The first time I met Travis Bird was in a corner bar under a L-track in Chicago. The dark, smoky bar (remember that archaic time when you could smoke in bars?) had people shoulder-to-shoulder and the air was filled with loud music and anemic conversations, so Bird and I quarantined ourselves off.
The conversation rolled and three things became apparent: Bird could tell me anything I ever wanted to know about guitars; he juggled his work day with the shows he played at night (solo shows and shows with the punk band he played guitar for); and, the man loved film.
He had been a projectionist during his undergrad days at the University of Wisconsin, and his eyes seemed to retreat into his memory when he talked about the Le Giornate Del Cinema Muto (Pordenone Silent Film Festival), which he had gone to just a year before our conversation.
Now, fast-forward about eleven years to the present day. Music and film still marinate inside Bird’s mind, life, and thoughts. Many know him as the projectionist and co-founder of Shotgun Cinema, which is a film exhibition non-profit founded in 2014 by Bird and Angela Catalano. Shotgun Cinema aims to bring films to New Orleans that might never make it here otherwise. They screen films (actual film on a 16mm projector) for their Full Aperture series, they bring in science specialists to accompany and amplify their Science on Screen program, and they pair film screenings and conversations together on a monthly basis. If you’ve been to one of their screenings then the words, “We’ll be at X bar afterwards if you want to talk film,” have definitely crossed your ears.
What may not be as known about Bird is that he is also a musician. He plays guitar for the band Guts Club, and he has recently started a solo project, a band he has named Night Water, who had their first show at Sidney’s Saloon on April 20. The emotive inertia that propels Bird into projects that wrap around beauty, expressionism, and reflection have always intrigued me. While many who walk the tight rope of the “alternative” life in their early twenties usually take a giant, thank-goodness-that-is-over leap off that rope by their thirties (exchanging creativity for procreation and conversations around possibilities to focal points about priorities), Bird has burrowed himself further and further into art and mediums of expression.
He can look at a film and not only say what about the film is beautiful, but he can also answer that ambiguous “why” question that often verbally trips people. As we talked about the avant-garde or the ambiguous images projected in experimental film, a passion of Bird’s and a genre well nurtured through Shotgun Cinema, he said those images, while abstract and maybe not even recognizable “…create a visual and sonic field that you experience and you can give yourself over to…”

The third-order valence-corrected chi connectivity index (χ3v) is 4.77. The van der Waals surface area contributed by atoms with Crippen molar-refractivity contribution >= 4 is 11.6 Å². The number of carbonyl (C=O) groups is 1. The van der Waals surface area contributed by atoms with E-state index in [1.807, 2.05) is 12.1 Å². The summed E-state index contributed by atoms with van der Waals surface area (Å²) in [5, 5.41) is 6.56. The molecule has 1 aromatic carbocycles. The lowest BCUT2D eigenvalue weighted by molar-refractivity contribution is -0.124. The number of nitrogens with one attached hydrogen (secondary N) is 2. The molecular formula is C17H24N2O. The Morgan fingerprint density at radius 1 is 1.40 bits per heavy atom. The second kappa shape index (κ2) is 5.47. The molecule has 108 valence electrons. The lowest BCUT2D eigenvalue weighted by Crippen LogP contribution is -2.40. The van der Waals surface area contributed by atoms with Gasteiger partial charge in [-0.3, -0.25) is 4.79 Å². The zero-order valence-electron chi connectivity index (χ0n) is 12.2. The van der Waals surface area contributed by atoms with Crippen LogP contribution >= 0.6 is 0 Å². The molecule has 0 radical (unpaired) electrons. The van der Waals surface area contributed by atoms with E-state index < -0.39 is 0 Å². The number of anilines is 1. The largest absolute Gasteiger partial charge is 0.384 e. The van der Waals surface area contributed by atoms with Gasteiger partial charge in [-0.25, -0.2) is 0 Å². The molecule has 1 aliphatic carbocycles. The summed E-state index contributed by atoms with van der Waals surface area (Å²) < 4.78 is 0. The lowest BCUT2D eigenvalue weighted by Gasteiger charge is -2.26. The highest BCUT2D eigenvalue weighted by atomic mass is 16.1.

That got me thinking about what we give ourselves to in life, and this idea that when you give yourself away you supposedly lose a part of yourself. Yet, that subtraction model doesn’t hold true to art that consumes the mind, the body, the spirit, and hell…maybe even the afterlife. Those enveloping artistic experiences build floating pebbled roads for us to kick down and contemplate until we reach a new point of expression. Where I was thinking about this act of finding self-expression as something we choose to do or feel compelled to reach, Bird and Scottish philosopher John MacMurray (introduced to me by Nicholas Zettel) feel that self-expression is more intrinsic than that. MacMurray says, “All of us, without exception because we are persons, are essentially artists,” so no matter what we do or who we think we become, we are always expressing.
“Self-expression must be the same as the purpose of life,” Bird says, because, “We are always self-expressing. Even if we’re repressing ourselves, we’re still expressing that repression in a way.” Does this mean that every little action performed or completed by humans is artistic? And what about inactivity?
As Bird says, “Silence is our natural state.” Think about all the time we humans spend not talking. In that silence we find thoughts and ideas that exist beyond the language we or others may have, so we create other methods of communication. “Our consciousness as humans makes us desire to understand our place in society and the world,” Bird says. So we create cuts and tears in life where there were none so that we can squeeze through and connect. That’s what Bird sees in film and what he hears in music — a form of connection where it’s “more important to ask questions,” he says, than it is to give answers.